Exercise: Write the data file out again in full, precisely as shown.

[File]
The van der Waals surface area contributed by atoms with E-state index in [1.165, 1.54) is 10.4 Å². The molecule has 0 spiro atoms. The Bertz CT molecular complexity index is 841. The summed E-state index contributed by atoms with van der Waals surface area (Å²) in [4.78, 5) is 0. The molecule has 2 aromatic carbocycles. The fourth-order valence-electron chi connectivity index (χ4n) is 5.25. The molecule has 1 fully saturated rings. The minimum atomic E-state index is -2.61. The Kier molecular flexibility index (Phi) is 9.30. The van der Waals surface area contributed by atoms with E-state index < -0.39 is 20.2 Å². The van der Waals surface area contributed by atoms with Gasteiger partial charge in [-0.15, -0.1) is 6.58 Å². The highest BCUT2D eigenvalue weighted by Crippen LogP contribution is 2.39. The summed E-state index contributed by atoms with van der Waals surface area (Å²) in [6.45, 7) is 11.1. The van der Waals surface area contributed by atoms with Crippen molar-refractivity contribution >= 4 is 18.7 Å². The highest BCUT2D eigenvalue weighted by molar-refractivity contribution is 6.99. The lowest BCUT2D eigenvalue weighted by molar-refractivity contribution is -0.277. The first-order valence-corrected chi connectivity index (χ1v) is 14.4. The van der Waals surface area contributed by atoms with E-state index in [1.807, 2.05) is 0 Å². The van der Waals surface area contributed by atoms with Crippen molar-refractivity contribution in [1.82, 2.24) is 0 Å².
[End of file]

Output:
The van der Waals surface area contributed by atoms with E-state index in [1.165, 1.54) is 10.4 Å². The molecule has 0 spiro atoms. The Bertz CT molecular complexity index is 841. The summed E-state index contributed by atoms with van der Waals surface area (Å²) in [4.78, 5) is 0. The molecule has 2 aromatic carbocycles. The fourth-order valence-electron chi connectivity index (χ4n) is 5.25. The molecule has 1 fully saturated rings. The minimum atomic E-state index is -2.61. The Kier molecular flexibility index (Phi) is 9.30. The van der Waals surface area contributed by atoms with E-state index < -0.39 is 20.2 Å². The van der Waals surface area contributed by atoms with Gasteiger partial charge in [-0.15, -0.1) is 6.58 Å². The highest BCUT2D eigenvalue weighted by Crippen LogP contribution is 2.39. The summed E-state index contributed by atoms with van der Waals surface area (Å²) in [6.45, 7) is 11.1. The van der Waals surface area contributed by atoms with Crippen molar-refractivity contribution >= 4 is 18.7 Å². The highest BCUT2D eigenvalue weighted by molar-refractivity contribution is 6.99. The lowest BCUT2D eigenvalue weighted by molar-refractivity contribution is -0.277. The first-order valence-corrected chi connectivity index (χ1v) is 14.4. The van der Waals surface area contributed by atoms with E-state index in [1.807, 2.05) is 0 Å². The van der Waals surface area contributed by atoms with Crippen molar-refractivity contribution in [1.82, 2.24) is 0 Å².